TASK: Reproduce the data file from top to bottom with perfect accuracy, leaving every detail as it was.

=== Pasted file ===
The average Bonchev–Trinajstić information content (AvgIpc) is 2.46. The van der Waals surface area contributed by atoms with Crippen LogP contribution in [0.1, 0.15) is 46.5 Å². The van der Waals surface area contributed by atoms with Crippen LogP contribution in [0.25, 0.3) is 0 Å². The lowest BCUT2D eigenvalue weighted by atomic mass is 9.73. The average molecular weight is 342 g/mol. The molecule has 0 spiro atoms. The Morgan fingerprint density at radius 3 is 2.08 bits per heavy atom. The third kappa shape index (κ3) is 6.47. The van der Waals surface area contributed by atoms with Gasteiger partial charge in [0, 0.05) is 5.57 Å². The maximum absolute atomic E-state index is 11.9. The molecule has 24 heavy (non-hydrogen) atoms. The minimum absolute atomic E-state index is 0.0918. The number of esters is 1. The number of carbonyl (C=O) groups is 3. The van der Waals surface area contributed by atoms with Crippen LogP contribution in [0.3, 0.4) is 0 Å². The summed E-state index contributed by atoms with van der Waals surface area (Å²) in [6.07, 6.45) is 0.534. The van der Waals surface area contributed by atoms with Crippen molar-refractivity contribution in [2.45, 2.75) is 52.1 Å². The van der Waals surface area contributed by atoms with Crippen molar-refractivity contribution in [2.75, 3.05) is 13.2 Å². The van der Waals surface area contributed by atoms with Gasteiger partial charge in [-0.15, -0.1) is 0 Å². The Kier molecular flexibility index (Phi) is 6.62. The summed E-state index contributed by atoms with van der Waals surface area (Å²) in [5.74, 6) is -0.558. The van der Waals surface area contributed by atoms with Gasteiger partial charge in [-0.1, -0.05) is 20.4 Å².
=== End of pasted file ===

The average Bonchev–Trinajstić information content (AvgIpc) is 2.46. The van der Waals surface area contributed by atoms with Crippen LogP contribution in [0.1, 0.15) is 46.5 Å². The van der Waals surface area contributed by atoms with Crippen LogP contribution in [0.25, 0.3) is 0 Å². The lowest BCUT2D eigenvalue weighted by atomic mass is 9.73. The average molecular weight is 342 g/mol. The molecule has 0 spiro atoms. The Morgan fingerprint density at radius 3 is 2.08 bits per heavy atom. The third kappa shape index (κ3) is 6.47. The van der Waals surface area contributed by atoms with Gasteiger partial charge in [0, 0.05) is 5.57 Å². The maximum absolute atomic E-state index is 11.9. The molecule has 24 heavy (non-hydrogen) atoms. The minimum absolute atomic E-state index is 0.0918. The number of esters is 1. The number of carbonyl (C=O) groups is 3. The van der Waals surface area contributed by atoms with Crippen LogP contribution in [0.3, 0.4) is 0 Å². The summed E-state index contributed by atoms with van der Waals surface area (Å²) in [6.07, 6.45) is 0.534. The van der Waals surface area contributed by atoms with Crippen molar-refractivity contribution in [2.45, 2.75) is 52.1 Å². The van der Waals surface area contributed by atoms with Crippen molar-refractivity contribution in [2.75, 3.05) is 13.2 Å². The van der Waals surface area contributed by atoms with Gasteiger partial charge in [-0.15, -0.1) is 0 Å². The Kier molecular flexibility index (Phi) is 6.62. The summed E-state index contributed by atoms with van der Waals surface area (Å²) in [5.74, 6) is -0.558. The van der Waals surface area contributed by atoms with Gasteiger partial charge in [-0.1, -0.05) is 20.4 Å².